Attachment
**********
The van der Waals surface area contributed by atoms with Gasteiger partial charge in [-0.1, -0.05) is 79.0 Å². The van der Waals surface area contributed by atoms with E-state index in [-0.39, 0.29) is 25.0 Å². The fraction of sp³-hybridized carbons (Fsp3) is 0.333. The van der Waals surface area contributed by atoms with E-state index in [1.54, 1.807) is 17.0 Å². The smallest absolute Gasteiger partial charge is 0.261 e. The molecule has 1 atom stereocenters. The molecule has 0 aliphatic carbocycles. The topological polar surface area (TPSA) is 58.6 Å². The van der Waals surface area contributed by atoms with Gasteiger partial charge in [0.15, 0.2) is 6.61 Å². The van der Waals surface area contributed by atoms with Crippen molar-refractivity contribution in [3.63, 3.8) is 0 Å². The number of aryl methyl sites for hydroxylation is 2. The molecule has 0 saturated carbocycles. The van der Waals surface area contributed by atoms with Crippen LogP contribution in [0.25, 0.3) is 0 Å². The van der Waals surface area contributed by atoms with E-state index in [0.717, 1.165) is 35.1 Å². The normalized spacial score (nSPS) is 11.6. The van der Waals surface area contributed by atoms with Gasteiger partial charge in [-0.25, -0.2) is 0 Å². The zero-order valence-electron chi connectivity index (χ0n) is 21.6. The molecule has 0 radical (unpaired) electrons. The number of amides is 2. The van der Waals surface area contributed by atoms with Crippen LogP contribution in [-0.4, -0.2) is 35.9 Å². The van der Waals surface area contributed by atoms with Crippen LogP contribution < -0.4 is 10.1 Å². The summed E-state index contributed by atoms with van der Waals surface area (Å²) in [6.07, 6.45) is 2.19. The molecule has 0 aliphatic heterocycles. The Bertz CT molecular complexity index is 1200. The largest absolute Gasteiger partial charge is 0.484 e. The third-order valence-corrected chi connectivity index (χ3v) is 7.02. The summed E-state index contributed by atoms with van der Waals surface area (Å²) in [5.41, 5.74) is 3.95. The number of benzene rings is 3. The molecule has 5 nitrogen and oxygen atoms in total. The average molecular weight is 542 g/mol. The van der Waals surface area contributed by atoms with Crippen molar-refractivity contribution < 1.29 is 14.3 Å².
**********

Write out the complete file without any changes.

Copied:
The van der Waals surface area contributed by atoms with Gasteiger partial charge in [-0.1, -0.05) is 79.0 Å². The van der Waals surface area contributed by atoms with E-state index in [-0.39, 0.29) is 25.0 Å². The fraction of sp³-hybridized carbons (Fsp3) is 0.333. The van der Waals surface area contributed by atoms with E-state index in [1.54, 1.807) is 17.0 Å². The smallest absolute Gasteiger partial charge is 0.261 e. The molecule has 1 atom stereocenters. The molecule has 0 aliphatic carbocycles. The topological polar surface area (TPSA) is 58.6 Å². The van der Waals surface area contributed by atoms with Gasteiger partial charge in [0.15, 0.2) is 6.61 Å². The van der Waals surface area contributed by atoms with Crippen molar-refractivity contribution in [3.63, 3.8) is 0 Å². The number of aryl methyl sites for hydroxylation is 2. The molecule has 0 saturated carbocycles. The van der Waals surface area contributed by atoms with Crippen LogP contribution in [0.25, 0.3) is 0 Å². The van der Waals surface area contributed by atoms with E-state index in [0.717, 1.165) is 35.1 Å². The normalized spacial score (nSPS) is 11.6. The van der Waals surface area contributed by atoms with Gasteiger partial charge in [-0.25, -0.2) is 0 Å². The zero-order valence-electron chi connectivity index (χ0n) is 21.6. The molecule has 0 radical (unpaired) electrons. The number of amides is 2. The van der Waals surface area contributed by atoms with Crippen LogP contribution in [-0.4, -0.2) is 35.9 Å². The van der Waals surface area contributed by atoms with Crippen LogP contribution < -0.4 is 10.1 Å². The summed E-state index contributed by atoms with van der Waals surface area (Å²) in [6.07, 6.45) is 2.19. The molecule has 0 aliphatic heterocycles. The Bertz CT molecular complexity index is 1200. The largest absolute Gasteiger partial charge is 0.484 e. The third-order valence-corrected chi connectivity index (χ3v) is 7.02. The summed E-state index contributed by atoms with van der Waals surface area (Å²) in [5.41, 5.74) is 3.95. The number of benzene rings is 3. The molecule has 5 nitrogen and oxygen atoms in total. The average molecular weight is 542 g/mol. The van der Waals surface area contributed by atoms with Crippen molar-refractivity contribution < 1.29 is 14.3 Å².